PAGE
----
It was as if sunlight finally peered through a cloudy day.

Last week, Federal Reserve Chair Jerome Powell gave investors the news they’ve been waiting all year for…

Interest rate cuts are on the horizon.

Wall Street went berserk. Both the Nasdaq and the S&P 500 rose 1.4% in short order and the Dow Jones Industrial Average closed above 37,000 points for the first time ever.

It seemed like we were finally out of the doldrums of endless high inflation and “higher for longer” fed fund rates.

But as famous ESPN college football analyst Lee Corso would say after a fellow analyst made a bad pick… “Not so fast, my friend.”

Today, I’m going to show you why we may not be out of the woods just yet. And certain data suggests rate cuts aren’t the fix-all we’re looking for.

We’re Forgetting About a Recession

Now, I’m not a doom-and-gloom kind of guy. I try to be more in the “glass half full” group.

While all of the talk in 2023 has been about inflation and interest rates, we are forgetting that a recession is not out of the question.

By definition, a recession is a prolonged and widespread downturn in economic conditions. Negative gross domestic product, rising unemployment, falling retail sales and cutbacks in consumer and business activities are all characteristics of a recession.

We saw it following the dot-com crisis of the early 2000s, the financial crisis in 2008 and to some extent after the COVID pandemic in 2020.

Higher interest rates and the cost of goods due to inflation force us to be stricter with our budget, only buying goods we need or looking for discounts on more frivolous items. It also keeps hiring tight, as bringing on new employees is a costly endeavor.

We relish rate cuts because we have jobs and some money in the bank. But if you have lost your job or slowed down your spending, it paints an entirely different picture.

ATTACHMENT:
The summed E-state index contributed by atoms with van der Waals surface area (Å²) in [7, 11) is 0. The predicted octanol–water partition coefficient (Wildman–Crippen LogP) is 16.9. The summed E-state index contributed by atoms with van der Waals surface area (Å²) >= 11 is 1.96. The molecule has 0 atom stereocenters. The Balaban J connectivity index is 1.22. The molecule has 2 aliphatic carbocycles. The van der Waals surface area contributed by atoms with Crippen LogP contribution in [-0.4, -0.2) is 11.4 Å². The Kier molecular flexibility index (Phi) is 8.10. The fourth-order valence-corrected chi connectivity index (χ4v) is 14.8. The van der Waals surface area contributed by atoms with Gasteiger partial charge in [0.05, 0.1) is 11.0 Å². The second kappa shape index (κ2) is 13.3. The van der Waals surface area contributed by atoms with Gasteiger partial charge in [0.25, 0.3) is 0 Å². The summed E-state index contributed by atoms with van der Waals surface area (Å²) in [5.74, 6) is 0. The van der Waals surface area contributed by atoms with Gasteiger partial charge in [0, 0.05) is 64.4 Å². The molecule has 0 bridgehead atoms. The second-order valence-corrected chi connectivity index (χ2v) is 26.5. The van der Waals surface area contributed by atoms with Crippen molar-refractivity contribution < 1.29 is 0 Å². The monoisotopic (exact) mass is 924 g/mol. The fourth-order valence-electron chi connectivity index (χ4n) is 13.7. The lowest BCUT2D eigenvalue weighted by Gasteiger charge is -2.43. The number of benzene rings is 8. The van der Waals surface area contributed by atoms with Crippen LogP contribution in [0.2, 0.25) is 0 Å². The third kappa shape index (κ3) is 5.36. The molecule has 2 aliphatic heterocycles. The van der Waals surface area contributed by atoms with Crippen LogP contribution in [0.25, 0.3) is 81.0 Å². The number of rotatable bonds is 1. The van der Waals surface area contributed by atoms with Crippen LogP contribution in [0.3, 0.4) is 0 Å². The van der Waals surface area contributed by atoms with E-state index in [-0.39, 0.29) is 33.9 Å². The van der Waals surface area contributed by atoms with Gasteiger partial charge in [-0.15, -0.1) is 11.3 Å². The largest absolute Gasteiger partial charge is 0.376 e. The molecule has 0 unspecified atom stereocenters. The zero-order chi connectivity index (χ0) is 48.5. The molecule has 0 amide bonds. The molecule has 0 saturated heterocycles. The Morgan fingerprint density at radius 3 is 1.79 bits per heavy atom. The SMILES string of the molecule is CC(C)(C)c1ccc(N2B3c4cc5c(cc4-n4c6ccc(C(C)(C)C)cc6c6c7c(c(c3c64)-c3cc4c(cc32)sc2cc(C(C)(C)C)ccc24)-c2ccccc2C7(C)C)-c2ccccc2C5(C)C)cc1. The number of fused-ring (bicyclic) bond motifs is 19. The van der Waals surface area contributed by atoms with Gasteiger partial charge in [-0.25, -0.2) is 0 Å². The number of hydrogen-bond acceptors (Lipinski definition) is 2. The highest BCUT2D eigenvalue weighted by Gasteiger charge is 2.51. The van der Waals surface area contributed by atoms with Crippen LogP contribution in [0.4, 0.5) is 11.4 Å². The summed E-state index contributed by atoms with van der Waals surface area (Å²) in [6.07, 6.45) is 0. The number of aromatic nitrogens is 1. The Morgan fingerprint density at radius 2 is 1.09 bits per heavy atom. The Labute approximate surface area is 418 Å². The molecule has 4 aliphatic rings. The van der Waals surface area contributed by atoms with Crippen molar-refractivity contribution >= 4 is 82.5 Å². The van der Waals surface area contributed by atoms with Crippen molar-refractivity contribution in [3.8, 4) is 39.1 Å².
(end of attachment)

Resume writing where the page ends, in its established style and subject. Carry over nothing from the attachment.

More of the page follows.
After some digging, I found research that suggests 2024 may be less Mona Lisa and more Picasso.

Fed Data Suggests Recession Fears Are Still Legit

The potential for three rate cuts in 2024 is good news for investors. But the stock market is not the economy.

Unemployment rose to 3.7% in November — up from 3.6% the same time a year ago.

Interest rates are still high … which impacts the ability to borrow.

Student loan payments are also back … another pain point for the American consumer.

But we need only look at the Fed’s own data to tell us that the risk of a recession is high. And it has a lot to do with the prognosis of future rate cuts:

recession chart 1

Source: New York Federal Reserve.

This chart shows the slope of the yield curve between the 10-year Treasury and the three-month Treasury — aka the difference between the rates of each.

It also shows the probability of a recession ahead of those readings.

Since 1960, every recession has started with a rise in the curve followed by a sharp drop.

As you can see, the spread in the top chart has started to drop and further rate cuts from the Fed will push that spread lower.

Let’s look at it a different way:

recession chart 2

This chart shows the fed funds rate as a blue line and the S&P 500 as a black line.

The red on the chart indicates a recession.

Since 1998, every time the Fed cut rates, a recession followed.

We can assume that if the Fed decides to cut rates in 2024, a recession in the U.S. is likely shortly after that.

It all means that while the market can revel in the potential for rate cuts, it is those very cuts that could create an economic downturn in the next year.

To avoid this, the Fed could be dovish (aka more accommodative) in its language but remain somewhat hawkish (aka tight) in its actions.

As we saw last week, the market loves when Powell says what it wants to hear, not necessarily if he follows through…

Stay Tuned: What’s Next for Housing

As interest rates rose, the housing market got tighter and tighter in 2023.

Now, future rate cuts should provide some relief. And that’s a good sign for certain housing stocks.

Chad Stone, our managing editor, will explore what’s on the horizon for housing and how certain related stocks look within our proprietary Green Zone Power Ratings system.

Until then…

Safe trading,

Matt Clark, CMSA®
Chief Research Analyst, Money & Markets